If you have become incontinent of faeces after childbirth, what treatment options are available to you?
Incontinence after birth
Being continent of faeces depends upon anatomically and functionally intact anal sphincters, formed stools and to some extent on a “non-irritable” colon and rectum.
During childbirth, the sphincter muscles can be severely damaged. Such injuries are known as third and fourth degree tears. They should be repaired shortly after birth, and most women will go on to make a complete recovery.
Some, however, will not have a successful repair. In other cases, the injury is missed by medical practitioners and a woman will be left with a defect in her anal sphincters. This amounts to medical negligence.
Women who develop complications after birth usually report faecal urgency and leakage. The need to rush to the toilet is a product of external anal sphincter damage. This skeletal type voluntary muscle is employed when stool is felt in the rectum and it allows time to reach a toilet. The fear of incontinence can also lead to a further need to rush to the toilet.
Faecal leakage is a product of internal anal sphincter damage. This smooth muscle sphincter maintains a constant tone, only relaxing when stool distends the rectum.
Treatment for incontinence
If a woman does suffer incontinence after birth, what treatment options are available?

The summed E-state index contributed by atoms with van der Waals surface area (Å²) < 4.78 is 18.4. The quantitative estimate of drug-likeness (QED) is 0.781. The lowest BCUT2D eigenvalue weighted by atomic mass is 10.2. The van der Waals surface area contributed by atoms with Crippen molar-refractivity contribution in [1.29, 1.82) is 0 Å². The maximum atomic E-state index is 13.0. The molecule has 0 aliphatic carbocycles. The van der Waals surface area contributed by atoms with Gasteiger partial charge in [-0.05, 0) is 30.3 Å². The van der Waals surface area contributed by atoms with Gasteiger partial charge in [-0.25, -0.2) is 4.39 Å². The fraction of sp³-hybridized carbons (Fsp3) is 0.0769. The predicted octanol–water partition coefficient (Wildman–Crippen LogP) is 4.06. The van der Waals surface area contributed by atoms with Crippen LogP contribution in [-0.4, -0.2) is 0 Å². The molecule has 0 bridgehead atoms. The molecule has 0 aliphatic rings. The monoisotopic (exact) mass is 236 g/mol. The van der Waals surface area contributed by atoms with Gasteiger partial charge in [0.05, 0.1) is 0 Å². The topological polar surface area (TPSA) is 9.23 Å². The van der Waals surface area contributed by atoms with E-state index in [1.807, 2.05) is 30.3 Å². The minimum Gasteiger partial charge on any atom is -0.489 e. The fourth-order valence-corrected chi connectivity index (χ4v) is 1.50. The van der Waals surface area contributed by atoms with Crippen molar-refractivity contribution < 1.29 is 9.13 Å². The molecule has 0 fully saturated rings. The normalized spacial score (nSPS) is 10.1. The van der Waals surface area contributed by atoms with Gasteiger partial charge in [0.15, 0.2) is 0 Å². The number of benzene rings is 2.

Non-invasive techniques should be trialled first. This might include pelvic floor exercises, as the external anal sphincter can be exercised and in some cases this gives improved function. Unfortunately, however, the internal anal sphincter is involuntary which means it cannot be exercised to improve function.
In addition to pelvic floor exercises, a patient may be advised to take liquid Imodium on a daily basis and attend a course of biofeedback. This option must be trialled before an invasive procedure is performed.
If biofeedback is unsuccessful, a patient may be advised to proceed with a secondary repair of the anal sphincters. Nevertheless, secondary repairs only have a 50% chance of continence in the long term. These repairs should be done in conjunction with biofeedback therapy to get the best outcome.
Should biofeedback fail and a patient is not deemed suitable for a repair, she should have sacral nerve stimulation. This is an alternative approach to the treatment of faecal incontinence, and can work even on patients with major sphincter muscle disruptions.
Should a secondary repair, biofeedback and sacral nerve stimulation all fail, the options for treatment are currently limited.
Compensation for treatment
If your incontinence was caused by medical negligence, you will be entitled to claim compensation for the injuries you have sustained. This will help you pay for any future treatment you may need.